By Lea El Feghali
“Get comfortable being outside your comfort zone because that is the only way to grow.”
I am a 24-year-old Lebanese physical therapist who was working in a sports rehabilitation clinic in Beirut when I decided to stop working for someone else’s dream and build my own.
Most Lebanese physical therapists treat patients who have joint pain (knee, hip, ankle etc.) or those who have low back or neck pain. What is not common is working with the muscles that we don’t usually talk about: pelvic floor muscles.
Talking about muscles “down there,” painful intercourse, or urine leakage while laughing, coughing, or running is kind of a taboo subject. Unfortunately, an alarming number of Lebanese women and men struggle silently with pelvic floor dysfunction and live with the pain because they are embarrassed to talk about it or simply do not know they can seek help.
Conservative treatment of pelvic floor disorders has proven effective for many years, but no appropriate training was available in my country. Therefore, I conducted an online search and found out about the Section on Women’s Health and its dedication to providing great educational resources for physical therapists treating patients throughout their lifetime.
I applied for the CAPP-OBF and CAPP-OBA courses through the American Physical Therapy Association and received the opportunity to gain experience by shadowing several women’s health therapists in the U.S., specifically Vanda Szekely and Suzan Giglio. These women first helped me enter the world of pelvic floor physical therapy.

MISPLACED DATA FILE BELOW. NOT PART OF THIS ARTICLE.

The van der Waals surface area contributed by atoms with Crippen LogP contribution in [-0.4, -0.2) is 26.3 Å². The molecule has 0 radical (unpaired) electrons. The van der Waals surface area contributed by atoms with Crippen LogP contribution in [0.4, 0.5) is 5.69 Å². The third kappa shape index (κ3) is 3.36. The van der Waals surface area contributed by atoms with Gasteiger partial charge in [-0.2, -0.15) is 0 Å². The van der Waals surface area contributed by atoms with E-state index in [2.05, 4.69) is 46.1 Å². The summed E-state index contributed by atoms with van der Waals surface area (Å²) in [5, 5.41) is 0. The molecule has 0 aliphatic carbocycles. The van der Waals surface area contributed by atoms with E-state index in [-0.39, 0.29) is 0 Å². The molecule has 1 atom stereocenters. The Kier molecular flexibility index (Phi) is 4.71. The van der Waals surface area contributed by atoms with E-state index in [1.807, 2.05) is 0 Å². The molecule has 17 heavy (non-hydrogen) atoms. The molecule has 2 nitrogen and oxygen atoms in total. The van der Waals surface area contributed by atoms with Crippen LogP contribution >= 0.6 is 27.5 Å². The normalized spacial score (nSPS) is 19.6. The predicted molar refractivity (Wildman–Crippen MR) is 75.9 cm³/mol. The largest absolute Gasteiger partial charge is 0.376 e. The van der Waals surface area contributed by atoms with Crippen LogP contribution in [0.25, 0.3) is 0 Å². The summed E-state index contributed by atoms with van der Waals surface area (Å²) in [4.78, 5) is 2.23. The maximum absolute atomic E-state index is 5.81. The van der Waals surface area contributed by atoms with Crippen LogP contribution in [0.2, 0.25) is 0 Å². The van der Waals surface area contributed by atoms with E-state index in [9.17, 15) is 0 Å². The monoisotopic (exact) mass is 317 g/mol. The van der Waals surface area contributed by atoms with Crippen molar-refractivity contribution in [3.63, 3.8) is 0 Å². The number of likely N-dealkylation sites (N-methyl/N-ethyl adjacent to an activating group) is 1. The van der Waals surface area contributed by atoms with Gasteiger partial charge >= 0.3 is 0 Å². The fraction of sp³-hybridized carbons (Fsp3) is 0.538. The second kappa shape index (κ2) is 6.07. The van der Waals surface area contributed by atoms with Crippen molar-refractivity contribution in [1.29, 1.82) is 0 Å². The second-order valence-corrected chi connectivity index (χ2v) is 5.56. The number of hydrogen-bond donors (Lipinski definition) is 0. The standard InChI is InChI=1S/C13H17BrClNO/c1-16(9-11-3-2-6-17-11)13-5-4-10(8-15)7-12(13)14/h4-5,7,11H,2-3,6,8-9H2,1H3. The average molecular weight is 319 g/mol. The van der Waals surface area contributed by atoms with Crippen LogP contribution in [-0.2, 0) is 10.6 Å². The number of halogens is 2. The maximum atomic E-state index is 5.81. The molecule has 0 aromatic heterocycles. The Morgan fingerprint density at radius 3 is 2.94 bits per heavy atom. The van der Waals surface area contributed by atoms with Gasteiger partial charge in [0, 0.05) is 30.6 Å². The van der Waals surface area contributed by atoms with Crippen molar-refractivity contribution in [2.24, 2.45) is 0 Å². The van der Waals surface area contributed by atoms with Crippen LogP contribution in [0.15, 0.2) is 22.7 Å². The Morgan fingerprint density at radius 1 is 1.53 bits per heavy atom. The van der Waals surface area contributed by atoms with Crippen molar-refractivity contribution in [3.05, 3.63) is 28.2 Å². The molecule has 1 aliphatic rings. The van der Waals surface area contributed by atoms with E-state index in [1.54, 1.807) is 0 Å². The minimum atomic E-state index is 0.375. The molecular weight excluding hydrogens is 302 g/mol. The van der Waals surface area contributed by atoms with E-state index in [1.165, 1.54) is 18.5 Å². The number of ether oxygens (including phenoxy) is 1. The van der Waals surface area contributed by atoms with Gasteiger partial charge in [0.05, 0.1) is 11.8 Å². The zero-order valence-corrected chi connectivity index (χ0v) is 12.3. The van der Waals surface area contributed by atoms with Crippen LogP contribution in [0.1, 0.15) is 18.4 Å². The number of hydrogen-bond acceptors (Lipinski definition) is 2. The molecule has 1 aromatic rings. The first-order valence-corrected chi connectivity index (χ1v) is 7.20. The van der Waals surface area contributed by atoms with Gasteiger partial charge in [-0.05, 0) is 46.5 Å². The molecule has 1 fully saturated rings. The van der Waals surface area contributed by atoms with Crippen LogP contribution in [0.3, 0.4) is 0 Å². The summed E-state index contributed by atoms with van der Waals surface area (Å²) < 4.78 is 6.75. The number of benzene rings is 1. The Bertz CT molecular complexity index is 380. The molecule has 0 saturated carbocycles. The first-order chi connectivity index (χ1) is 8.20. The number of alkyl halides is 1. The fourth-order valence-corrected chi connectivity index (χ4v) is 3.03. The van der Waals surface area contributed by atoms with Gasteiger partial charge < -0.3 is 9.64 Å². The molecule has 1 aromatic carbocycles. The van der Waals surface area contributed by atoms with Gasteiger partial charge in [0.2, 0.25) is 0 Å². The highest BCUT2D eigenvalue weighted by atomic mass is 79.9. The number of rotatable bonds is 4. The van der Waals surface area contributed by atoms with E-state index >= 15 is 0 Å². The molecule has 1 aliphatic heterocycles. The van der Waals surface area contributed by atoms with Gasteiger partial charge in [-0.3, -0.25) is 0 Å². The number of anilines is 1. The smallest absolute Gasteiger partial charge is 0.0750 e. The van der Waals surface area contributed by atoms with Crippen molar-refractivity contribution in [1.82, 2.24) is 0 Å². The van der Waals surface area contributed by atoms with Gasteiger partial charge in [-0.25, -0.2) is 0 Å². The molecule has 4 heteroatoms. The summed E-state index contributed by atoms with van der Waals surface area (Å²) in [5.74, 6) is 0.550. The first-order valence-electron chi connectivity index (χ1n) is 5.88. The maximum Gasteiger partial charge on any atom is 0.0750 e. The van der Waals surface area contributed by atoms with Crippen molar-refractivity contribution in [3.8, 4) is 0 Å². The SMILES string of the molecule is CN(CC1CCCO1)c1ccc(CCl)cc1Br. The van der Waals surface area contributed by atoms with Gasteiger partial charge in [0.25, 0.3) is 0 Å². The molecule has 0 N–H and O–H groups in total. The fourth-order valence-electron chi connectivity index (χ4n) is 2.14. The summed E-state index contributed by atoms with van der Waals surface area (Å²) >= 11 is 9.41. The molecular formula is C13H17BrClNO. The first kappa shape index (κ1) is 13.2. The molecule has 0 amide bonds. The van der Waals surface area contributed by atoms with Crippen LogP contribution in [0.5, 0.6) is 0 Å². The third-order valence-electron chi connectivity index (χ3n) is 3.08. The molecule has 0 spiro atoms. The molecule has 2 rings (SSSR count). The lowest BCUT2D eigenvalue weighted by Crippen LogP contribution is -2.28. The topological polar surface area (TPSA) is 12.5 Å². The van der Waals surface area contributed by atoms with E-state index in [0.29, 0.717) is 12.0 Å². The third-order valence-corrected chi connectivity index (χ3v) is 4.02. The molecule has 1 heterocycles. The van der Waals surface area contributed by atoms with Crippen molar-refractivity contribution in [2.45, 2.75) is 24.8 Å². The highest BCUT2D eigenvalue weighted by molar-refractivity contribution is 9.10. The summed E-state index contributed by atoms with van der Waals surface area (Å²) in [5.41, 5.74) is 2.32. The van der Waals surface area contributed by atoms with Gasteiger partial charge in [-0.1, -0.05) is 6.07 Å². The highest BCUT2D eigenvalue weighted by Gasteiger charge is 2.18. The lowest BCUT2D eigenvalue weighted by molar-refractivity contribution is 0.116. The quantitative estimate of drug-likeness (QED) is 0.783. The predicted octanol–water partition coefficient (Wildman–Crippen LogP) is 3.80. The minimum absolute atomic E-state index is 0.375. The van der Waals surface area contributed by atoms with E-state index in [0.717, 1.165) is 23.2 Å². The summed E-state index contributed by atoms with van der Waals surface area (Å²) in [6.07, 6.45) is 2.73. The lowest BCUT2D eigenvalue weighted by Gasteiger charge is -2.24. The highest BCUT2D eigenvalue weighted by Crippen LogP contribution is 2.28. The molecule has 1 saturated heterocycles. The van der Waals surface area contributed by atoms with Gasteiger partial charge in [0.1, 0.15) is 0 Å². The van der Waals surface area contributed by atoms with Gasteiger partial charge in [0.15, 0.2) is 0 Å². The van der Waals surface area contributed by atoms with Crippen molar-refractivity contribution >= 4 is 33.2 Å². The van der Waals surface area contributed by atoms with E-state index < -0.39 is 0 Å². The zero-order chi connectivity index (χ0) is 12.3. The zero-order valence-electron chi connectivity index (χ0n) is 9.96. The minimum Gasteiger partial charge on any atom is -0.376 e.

I was the only international physical therapy student in class who had to make the journey to a foreign country I had never been to before. Despite my initial hesitation, I jumped at the chance to participate in the program and have never looked back. It was a big, interesting–yet scary–jump for me, but I believe the fear of regret of never trying is so much worse than the fear of failure.
I knew that this once-in-a-lifetime opportunity would help me deepen my knowledge and education in this field and, therefore, help patients live, work, and have sexual relationships without embarrassment or pain.
I was originally educated that pelvic floor therapy was all about Kegels exercise. But after going through my internship and courses, I realized pelvic floor physical therapy goes way beyond Kegels. I have to admit that the intravaginal /rectal manual exam was weird at first, but when you start practicing and gain the patient’s confidence, you notice how easy and important the assessment of these muscles is in order to develop an individualized treatment plan.
Now that I am a member of the International Organization of Physical Therapists in Women’s Health (IOPTWH), I am ready to face the greatest challenge by going back to my country and actually starting my practice. I am impassioned to highlight the importance of pelvic floor physical therapy in the Middle East and to break down barriers for patients and practitioners to begin to appreciate the power of this muscle group and its multi-function capability!
I believe we have greater need in my community not only for proper conservative care of treatment, but also for information about pelvic health to be shared more publicly among men and women.
I am convinced the experience I gained in the United States will help me make a difference by giving Lebanese children, women, and men a service they deserve and require in order to improve their overall health.
“In the end we only regret the chances we didn’t take”
Author: Lea El Feghali recently opened her own women’s health practice in Beirut, Lebanon. She can be reached at [email protected].
Tags: International physical therapy